Barrel Aging Wines and Premium Rosé in Provence
At Maison Mirabeau, we firmly believe in the gastronomic potential of rosé wine. Therefore, our “La Reserve” blends grape varieties: Grenache, Cinsault and the white varietal Rolle. The particularity of our cuvée La Reserve is that it gets partially fermented and aged in oak barrels. This ageing method introduces light notes of spices, vanilla, and supple tannins to the wine. Maturation continues until April before being bottled and sent worldwide.
Barrel Aging Wine
The point of aging wine in barrels is to allow the wine to mature and produce distinct flavours.
A wooden barrel harmonizes the wine’s structure and flavour. The construction of the barrel with wooden staves (uprights) makes it porous, so air enters into contact with the wine inside. The aromatic outcome of this process can fluctuate depending on the barrel’s size and age, the wood’s origin and the way it is manufactured.
The barrel selection varies depending on the grape varietal and wine production techniques. Traditionally a wooden barrel is standard, especially in red wine, because it produces a rounder flavour profile. Chardonnay is also commonly aged in wooden barrels giving the wine hints of toast, oak and butter on the nose and taste buds. Generally, French oak barrels are the most popular with winemakers.
Another commonly used barrel type is stainless steel (inox), specifically for white wine and rosé. Stainless steel is neutral; unlike wood, it does not impart any additional flavouring to the wine. Some winemakers prefer using inox as they feel that neutrality means that the grapes represent the terroir without influencing the aromas or flavour. As a result, aging in stainless steel produces fresh, fruit-forward wines.
Other barrel types that may be used are concrete and clay, neither of which impart flavours like wood but do allow for some air transfer, unlike stainless steel.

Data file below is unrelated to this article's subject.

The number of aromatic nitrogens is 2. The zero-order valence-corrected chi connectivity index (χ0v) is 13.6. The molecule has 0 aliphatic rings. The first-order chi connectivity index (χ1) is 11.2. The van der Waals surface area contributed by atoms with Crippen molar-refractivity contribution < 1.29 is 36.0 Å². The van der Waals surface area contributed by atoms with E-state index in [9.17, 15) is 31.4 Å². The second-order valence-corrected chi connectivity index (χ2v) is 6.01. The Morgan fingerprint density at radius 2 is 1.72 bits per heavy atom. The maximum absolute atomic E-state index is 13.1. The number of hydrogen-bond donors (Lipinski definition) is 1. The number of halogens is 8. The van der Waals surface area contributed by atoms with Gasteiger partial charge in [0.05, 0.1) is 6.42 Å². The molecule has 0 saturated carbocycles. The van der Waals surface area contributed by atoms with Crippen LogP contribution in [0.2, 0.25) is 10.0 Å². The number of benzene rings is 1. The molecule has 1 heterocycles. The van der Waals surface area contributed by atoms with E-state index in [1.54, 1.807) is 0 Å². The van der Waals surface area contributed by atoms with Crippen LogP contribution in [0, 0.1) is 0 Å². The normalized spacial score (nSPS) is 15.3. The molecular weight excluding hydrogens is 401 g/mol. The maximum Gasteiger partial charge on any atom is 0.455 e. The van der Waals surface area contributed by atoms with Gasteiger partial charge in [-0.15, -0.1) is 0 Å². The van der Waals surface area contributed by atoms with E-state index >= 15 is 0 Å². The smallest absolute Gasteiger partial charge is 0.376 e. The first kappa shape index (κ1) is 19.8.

Barrel Aging Variations
Toasting a barrel – charing the wood before adding the grape juices creates vanilla and caramel notes.
Barrel size – the larger the barrel, the less flavour is imparted to the wine.
Time in the barrel – the longer the amount of time wine is aged, the more intense the flavour profile becomes.
New vs reusing – the flavour transferred from a barrel to the wine diminishes with reuse. Note some whiskey makers use second-generation wine barrels.
Is Barrel-Aged Rosé Wine a Thing?
Some producers have started aging rosés for extended periods to produce premium cuvée. However, like red and white wines, the aging process for rosé creates a different flavour profile.
The wine industry is cautious about moving towards aged rosé as the current trend is light, crisp versions. In addition, aging rosé deepens the colour, making it less attractive (or understood) by some consumers. At the same time, some producers believe that aged rosé is a must for true rosé lovers. So yes, barrel-aged rosé is a thing, but it may take time for wine drinkers to understand the subtle complexities of these wines.